Air Combat Command appoints first Diversity and Inclusion Officer

  • Published
  • By Staff Sgt. Dana Tourtellotte
  • Air Combat Command Public Affairs

The Air Force Office of Diversity and Inclusion was established Dec. 21, 2020, based on the recommendations of both the Office of Secretary of Defense and Air Force Inspector General independent review of racial disparity, ordered by the secretary of the Air Force and the Air and Space Forces service chiefs.

With ODI being established at the Air Force level, Air Combat Command is now making a cultural change beginning by appointing Dr. Rachel Castellon as ACC’s first ever diversity and inclusion officer.

“We take from our citizens, that’s who become our Airmen and we want an Air Force that is representative of our country,” Castellon said. “That means giving everyone an equal opportunity to progress and take their talents, skills and expertise and utilize them to the best of their ability for the betterment of the Air Force.”

According to Castellon, this intentional cultural cultivation is crucial to helping the Air Force, through its Airmen, to continue to outperform U.S. adversaries by increasing unity and productivity. She is poised to assist and develop the wing level councils at each of the ACC bases spread across the U.S.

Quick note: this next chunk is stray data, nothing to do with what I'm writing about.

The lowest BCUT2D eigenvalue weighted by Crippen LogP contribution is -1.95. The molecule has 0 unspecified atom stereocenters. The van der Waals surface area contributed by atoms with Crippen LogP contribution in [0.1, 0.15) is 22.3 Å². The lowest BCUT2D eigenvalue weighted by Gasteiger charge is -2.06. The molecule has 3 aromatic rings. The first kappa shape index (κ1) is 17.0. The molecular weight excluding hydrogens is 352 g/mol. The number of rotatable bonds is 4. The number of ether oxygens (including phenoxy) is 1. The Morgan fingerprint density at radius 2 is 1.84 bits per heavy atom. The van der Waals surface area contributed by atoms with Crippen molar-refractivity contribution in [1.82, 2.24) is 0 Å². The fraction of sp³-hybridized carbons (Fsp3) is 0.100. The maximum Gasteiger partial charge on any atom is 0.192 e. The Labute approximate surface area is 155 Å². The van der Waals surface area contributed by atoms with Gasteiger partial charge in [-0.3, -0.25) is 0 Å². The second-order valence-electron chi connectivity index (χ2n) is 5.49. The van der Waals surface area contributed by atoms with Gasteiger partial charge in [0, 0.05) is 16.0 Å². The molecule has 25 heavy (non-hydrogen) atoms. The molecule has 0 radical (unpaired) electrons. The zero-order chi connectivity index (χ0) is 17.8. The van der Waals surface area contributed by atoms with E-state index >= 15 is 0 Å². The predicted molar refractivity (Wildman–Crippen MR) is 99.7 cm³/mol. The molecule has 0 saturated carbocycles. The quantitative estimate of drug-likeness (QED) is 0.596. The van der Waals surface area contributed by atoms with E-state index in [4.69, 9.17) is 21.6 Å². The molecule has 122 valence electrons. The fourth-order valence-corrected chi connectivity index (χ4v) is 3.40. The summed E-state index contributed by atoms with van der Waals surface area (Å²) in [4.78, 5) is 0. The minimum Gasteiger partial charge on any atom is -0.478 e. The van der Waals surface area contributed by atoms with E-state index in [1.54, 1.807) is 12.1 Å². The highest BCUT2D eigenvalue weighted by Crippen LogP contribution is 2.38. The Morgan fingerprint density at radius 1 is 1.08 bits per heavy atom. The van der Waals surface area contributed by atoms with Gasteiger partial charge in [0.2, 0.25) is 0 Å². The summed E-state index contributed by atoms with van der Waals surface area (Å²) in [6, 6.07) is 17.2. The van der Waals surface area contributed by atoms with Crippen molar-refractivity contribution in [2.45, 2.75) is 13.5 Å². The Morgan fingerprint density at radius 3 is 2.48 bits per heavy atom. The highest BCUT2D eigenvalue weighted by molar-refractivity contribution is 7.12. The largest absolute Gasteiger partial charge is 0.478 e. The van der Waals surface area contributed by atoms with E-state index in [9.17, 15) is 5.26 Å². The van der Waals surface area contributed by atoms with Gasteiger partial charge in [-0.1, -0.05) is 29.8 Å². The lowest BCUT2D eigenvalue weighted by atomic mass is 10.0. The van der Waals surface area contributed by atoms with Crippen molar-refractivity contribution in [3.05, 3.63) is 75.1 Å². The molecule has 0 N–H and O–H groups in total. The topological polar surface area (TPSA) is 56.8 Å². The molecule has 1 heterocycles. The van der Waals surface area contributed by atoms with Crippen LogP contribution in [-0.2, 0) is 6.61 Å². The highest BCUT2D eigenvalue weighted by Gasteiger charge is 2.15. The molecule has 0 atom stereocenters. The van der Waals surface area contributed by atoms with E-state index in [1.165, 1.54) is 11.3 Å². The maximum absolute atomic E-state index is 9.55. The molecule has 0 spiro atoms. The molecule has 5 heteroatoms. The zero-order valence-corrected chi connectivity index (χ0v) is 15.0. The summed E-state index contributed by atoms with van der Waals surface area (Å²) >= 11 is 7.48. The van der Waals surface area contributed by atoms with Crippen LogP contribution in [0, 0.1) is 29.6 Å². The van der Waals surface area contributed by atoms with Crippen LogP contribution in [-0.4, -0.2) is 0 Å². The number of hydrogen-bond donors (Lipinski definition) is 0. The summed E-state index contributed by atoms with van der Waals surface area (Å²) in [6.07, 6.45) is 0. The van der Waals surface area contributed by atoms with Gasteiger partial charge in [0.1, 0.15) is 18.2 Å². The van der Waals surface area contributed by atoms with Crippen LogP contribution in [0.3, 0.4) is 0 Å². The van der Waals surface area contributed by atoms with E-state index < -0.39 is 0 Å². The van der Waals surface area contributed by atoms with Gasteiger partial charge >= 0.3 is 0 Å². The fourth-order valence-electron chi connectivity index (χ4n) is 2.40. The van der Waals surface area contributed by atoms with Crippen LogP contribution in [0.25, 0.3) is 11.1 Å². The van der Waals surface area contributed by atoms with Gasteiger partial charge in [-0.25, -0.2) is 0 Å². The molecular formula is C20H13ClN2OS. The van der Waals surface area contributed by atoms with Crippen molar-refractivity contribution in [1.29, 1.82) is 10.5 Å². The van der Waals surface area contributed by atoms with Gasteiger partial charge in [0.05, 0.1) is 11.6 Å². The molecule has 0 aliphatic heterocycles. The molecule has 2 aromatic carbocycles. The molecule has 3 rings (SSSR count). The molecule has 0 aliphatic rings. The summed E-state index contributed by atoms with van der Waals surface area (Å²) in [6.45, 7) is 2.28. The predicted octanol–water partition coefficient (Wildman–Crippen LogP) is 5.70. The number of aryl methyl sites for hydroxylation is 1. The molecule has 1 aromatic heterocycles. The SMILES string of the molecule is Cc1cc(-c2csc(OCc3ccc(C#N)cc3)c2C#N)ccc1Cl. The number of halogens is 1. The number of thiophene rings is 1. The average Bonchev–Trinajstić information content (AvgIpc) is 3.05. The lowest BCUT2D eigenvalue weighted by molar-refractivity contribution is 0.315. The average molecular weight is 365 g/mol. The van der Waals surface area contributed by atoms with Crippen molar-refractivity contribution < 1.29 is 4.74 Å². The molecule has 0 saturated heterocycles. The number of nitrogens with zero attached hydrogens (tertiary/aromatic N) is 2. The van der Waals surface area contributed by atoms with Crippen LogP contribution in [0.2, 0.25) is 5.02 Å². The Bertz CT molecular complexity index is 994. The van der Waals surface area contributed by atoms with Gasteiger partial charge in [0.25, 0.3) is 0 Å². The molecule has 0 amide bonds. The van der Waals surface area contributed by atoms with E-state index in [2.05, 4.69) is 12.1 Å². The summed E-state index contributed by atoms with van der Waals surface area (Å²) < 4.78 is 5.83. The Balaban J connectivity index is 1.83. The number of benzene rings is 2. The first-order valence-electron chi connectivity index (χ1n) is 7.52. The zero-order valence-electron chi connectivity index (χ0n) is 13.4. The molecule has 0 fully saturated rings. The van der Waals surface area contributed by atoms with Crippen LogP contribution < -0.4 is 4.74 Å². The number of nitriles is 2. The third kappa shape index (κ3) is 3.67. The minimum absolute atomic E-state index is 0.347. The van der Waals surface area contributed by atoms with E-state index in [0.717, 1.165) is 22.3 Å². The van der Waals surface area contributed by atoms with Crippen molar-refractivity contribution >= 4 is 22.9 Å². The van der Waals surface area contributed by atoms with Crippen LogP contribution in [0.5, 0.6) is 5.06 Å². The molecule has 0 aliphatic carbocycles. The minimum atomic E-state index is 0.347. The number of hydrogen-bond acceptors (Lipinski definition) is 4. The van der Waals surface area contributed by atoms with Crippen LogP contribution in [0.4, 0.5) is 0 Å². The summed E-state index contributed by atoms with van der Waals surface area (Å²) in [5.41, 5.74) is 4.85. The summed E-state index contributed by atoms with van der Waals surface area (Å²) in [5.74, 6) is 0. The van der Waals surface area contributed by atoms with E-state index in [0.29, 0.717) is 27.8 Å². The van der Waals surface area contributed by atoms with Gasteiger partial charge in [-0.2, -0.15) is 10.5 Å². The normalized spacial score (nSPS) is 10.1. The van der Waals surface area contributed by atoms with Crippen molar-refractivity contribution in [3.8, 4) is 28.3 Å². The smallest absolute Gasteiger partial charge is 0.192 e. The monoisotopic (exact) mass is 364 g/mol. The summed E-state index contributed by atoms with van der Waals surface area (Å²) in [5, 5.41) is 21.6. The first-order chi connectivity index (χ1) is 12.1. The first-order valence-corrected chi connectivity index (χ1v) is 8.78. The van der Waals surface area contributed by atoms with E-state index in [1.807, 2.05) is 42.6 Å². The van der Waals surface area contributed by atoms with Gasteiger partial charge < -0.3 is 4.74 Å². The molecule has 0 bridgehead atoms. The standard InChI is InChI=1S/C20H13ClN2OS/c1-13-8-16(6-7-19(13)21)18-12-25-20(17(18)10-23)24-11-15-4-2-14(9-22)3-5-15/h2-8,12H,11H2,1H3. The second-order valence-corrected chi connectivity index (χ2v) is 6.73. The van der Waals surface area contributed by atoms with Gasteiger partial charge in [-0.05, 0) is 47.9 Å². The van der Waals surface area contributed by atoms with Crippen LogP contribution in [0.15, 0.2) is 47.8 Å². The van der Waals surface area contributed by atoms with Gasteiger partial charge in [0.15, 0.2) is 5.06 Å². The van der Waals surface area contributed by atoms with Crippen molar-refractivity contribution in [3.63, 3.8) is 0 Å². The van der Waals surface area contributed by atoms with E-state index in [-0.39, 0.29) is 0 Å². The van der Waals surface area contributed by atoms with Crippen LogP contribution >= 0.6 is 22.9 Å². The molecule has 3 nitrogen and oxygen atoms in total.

In Castellon’s twenty years of service, she has learned that there is a lot to understand in every job and many opportunities to give back. She says her investment in the Air Force has only grown over time and she plans to utilize that experience in this Diversity and Inclusion position.

“I feel really indebted to the Air Force in a lot of ways because if it wasn’t for the Air Force, I wouldn’t have received my CCAF Degree, I wouldn’t have been selected for a commissioning program so I could finish my undergraduate degree, and I wouldn’t have done my master’s degree or my PHD for that matter. The Air Force has done a lot for me,” Castellon said.

With a desire to give back to the Air Force, Castellon is setting out to ensure that others receive the same kind of opportunities that she did without bias. A culture of inclusivity, established in a diverse Air Force that mimics the diversity of the U.S., and which she hopes will allow others to feel the same sense of desire to give back to the Air Force.

“We are looking at integration, making sure that diversity and inclusion is part of the culture…that it is sustained in the Air Force,” Castellon concluded. “That will be done by finding ways to incorporate it into our programs, processes, policies and educational training.”